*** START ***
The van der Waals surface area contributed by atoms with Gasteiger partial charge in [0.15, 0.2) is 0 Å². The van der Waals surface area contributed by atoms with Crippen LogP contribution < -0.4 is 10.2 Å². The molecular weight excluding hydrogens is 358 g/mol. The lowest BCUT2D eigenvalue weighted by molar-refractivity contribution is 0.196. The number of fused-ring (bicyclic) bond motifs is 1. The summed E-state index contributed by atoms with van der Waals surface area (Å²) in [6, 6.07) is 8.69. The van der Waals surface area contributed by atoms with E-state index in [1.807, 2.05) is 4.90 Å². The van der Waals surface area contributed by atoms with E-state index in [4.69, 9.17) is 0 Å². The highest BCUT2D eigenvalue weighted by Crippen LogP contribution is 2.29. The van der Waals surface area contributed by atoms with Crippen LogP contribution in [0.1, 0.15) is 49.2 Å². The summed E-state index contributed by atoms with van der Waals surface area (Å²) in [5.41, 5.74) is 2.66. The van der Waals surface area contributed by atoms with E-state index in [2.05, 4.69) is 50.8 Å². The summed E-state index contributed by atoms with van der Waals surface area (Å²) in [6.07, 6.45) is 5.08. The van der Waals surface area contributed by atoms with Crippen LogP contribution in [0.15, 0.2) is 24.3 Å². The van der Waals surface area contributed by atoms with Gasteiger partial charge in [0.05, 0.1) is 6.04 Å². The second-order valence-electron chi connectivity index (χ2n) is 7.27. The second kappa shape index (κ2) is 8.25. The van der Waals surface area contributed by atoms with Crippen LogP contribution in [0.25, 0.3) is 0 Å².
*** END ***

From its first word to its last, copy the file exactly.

The van der Waals surface area contributed by atoms with Gasteiger partial charge in [0.15, 0.2) is 0 Å². The van der Waals surface area contributed by atoms with Crippen LogP contribution < -0.4 is 10.2 Å². The molecular weight excluding hydrogens is 358 g/mol. The lowest BCUT2D eigenvalue weighted by molar-refractivity contribution is 0.196. The number of fused-ring (bicyclic) bond motifs is 1. The summed E-state index contributed by atoms with van der Waals surface area (Å²) in [6, 6.07) is 8.69. The van der Waals surface area contributed by atoms with E-state index in [1.807, 2.05) is 4.90 Å². The van der Waals surface area contributed by atoms with E-state index in [4.69, 9.17) is 0 Å². The highest BCUT2D eigenvalue weighted by Crippen LogP contribution is 2.29. The van der Waals surface area contributed by atoms with Crippen LogP contribution in [0.1, 0.15) is 49.2 Å². The summed E-state index contributed by atoms with van der Waals surface area (Å²) in [5.41, 5.74) is 2.66. The van der Waals surface area contributed by atoms with E-state index in [2.05, 4.69) is 50.8 Å². The summed E-state index contributed by atoms with van der Waals surface area (Å²) in [6.07, 6.45) is 5.08. The van der Waals surface area contributed by atoms with Crippen LogP contribution in [0.15, 0.2) is 24.3 Å². The van der Waals surface area contributed by atoms with Gasteiger partial charge in [0.05, 0.1) is 6.04 Å². The second-order valence-electron chi connectivity index (χ2n) is 7.27. The second kappa shape index (κ2) is 8.25. The van der Waals surface area contributed by atoms with Crippen LogP contribution in [0.25, 0.3) is 0 Å².